Masthead28_Dec2013 H.pub - page 34

The Masthead
News & Views
WATERWAY BILL FOR
BOATERS
ALEXANDRIA, Va., October 31, 2013:
A bill that the US House of Represen-
tatives just passed with overwhelming
bipartisan support, H.R. 3080, the
Water Resources Reform and Devel-
opment Act of 2013, has the Boat
Owners Association of The United
States (BoatUS) seeing potential
benefits for recreational boaters.
“We have national highway and air
transportation systems,” said BoatUS
Government Affairs Senior Program
Coordinator David Kennedy. “This is
the first time since 2007 that Con-
gress is moving forward with a much
needed transportation bill for our
waterways, and boaters stand to gain
from it.”
Recreational boaters will benefit from
language in the bill directing the Army
Corps of Engineers to target funding
to emerging harbors, or those that
ship less than one million tons of
cargo annually. H.R. 3080 allocates
10% of the total amount of expendi-
tures that go to waterway operation
and maintenance costs to be used at
these emerging harbors. While these
harbors and waterways may not carry
the millions of tons of cargo of the big-
ger ports, they play a vital role in sup-
porting recreational boating and com-
mercial fishing.
The bill also takes some innovative
approaches to waterway development
policy such as streamlining project
studies and looking at all of the
individually authorized projects in the
Great Lakes Navigation System as a
single comprehensive system that
recognizes the interdependence of the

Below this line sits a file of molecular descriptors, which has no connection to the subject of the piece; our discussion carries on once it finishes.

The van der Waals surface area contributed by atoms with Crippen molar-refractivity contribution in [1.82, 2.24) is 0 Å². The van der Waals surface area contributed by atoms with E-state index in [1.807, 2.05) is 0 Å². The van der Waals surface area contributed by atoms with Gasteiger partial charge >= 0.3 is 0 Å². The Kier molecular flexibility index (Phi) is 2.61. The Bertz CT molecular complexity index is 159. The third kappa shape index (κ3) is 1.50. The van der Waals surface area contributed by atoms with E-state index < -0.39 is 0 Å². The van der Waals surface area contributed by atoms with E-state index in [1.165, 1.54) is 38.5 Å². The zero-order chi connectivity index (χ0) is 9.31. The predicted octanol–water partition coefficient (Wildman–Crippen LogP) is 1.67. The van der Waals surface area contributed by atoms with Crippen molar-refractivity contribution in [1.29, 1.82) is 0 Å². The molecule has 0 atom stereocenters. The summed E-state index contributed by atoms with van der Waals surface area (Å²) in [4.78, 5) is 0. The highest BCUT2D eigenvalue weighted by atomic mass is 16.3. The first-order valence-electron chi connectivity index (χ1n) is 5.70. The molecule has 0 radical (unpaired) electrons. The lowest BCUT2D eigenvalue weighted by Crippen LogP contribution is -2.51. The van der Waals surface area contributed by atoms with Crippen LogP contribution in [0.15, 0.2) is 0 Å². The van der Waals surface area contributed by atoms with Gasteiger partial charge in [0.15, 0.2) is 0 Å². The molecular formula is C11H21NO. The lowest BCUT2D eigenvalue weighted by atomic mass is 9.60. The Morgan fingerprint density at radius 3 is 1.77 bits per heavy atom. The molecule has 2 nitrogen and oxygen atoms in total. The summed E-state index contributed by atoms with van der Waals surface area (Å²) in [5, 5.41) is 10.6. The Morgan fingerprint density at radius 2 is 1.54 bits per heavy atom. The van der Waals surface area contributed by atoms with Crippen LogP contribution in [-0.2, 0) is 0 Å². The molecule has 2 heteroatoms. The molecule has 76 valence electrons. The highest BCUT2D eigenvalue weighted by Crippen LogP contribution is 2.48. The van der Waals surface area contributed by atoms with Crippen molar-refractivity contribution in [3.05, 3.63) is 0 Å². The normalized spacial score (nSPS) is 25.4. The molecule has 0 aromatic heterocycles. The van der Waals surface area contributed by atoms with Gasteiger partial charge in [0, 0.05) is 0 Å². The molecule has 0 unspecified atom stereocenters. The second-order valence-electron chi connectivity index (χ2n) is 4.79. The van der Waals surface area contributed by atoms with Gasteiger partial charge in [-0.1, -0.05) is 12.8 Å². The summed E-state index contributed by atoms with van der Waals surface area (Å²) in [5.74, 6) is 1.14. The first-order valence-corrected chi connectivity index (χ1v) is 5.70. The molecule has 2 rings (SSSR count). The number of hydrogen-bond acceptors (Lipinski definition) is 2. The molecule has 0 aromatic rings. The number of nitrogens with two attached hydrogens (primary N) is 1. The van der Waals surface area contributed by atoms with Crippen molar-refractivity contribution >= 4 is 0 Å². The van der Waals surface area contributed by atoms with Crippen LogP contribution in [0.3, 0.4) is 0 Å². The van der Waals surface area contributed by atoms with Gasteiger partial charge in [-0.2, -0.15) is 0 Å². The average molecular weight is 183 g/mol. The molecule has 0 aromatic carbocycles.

projects. Additionally, the Corps is
directed to assess the operation and
maintenance needs of the Atlantic
Intracoastal Waterway and the Gulf
Intracoastal Waterway, taking into
consideration their benefits to recrea-
tion, commercial fishing and naviga-
tion.
Source: Boat US, Oct. 31, 2013
HURT BOATS
A STUDY OUTLINING THE 10
COSTLIEST WAYS BOATS
COME TO GRIEF.
PUTTING THOUSANDS OF BOAT/
US INSURANCE CLAIM FILES UN-
DER A MICROSCOPE
It’s a cross between the
CSI
and
Cold
Case
TV show crime dramas: taking a
look back through the thousands of
dusty, old settled boat insurance
claims files to identify patterns that
can teach today’s boaters how to
avoid becoming a statistic. That’s
exactly what the BoatUS Marine
Insurance publication,
Seaworthy,
did
in the recent feature, “Top Ten
BoatUS Marine Insurance Program
Claims,” which appears in the October
2013 issue.
“The last time BoatUS did such a de-
tailed analysis was in 2005, and this
kind of information is not available
from anyone else in the industry,” said
Seaworthy
editor Beth Leonard. “The
time seemed right to revisit our find-
ings and share them with boaters so
they can learn from other’s mistakes.”
Here’s the list of the top ten claims in
terms of dollar value over the last
eight years, along with some tips that
could help prevent becoming a statis-
tic, or if you’re simply unlucky, lessen
the damage:
#10. Lightning: Make
sure to haul out your boat after a
lightning strike to check for “exit
wounds” that can compromise the
hull’s integrity.
#9. Theft: 90% of boats are stolen on
their trailers. Make it as difficult as
possible to simply hitch up and run.
#8. Injury: Many injury claims involve
inexperienced guests. Be sure to warn
your non-boating friends about wakes,
waves, slippery surfaces, and other
hazards.
#7. Grounding: Accurate charts –
whether paper, electronic, or on a mo-
bile device – and a depth sounder are
your best defense against grounding.
#6. Collision: Most collisions result
from some combination of three
factors: inattention, blind spots, and
too much speed.
#5. Fire/explosion: Faulty wiring
causes most fires; most explosions
result from fueling issues.
#4. Striking a submerged object: If
you hear a loud clunk from down
under, stop and look in the bilge, and,
if you find any water coming in, haul
out the boat to check for structural
damage as soon as possible.
#3. Weather/wind: Keeping your boat
in a well-protected location away from
trees is the best way to protect it from
non-hurricane weather damage.
#2. Sinking: Check, squeeze, and tug
all fittings below the waterline at least
once a season to make sure your boat
stays afloat.
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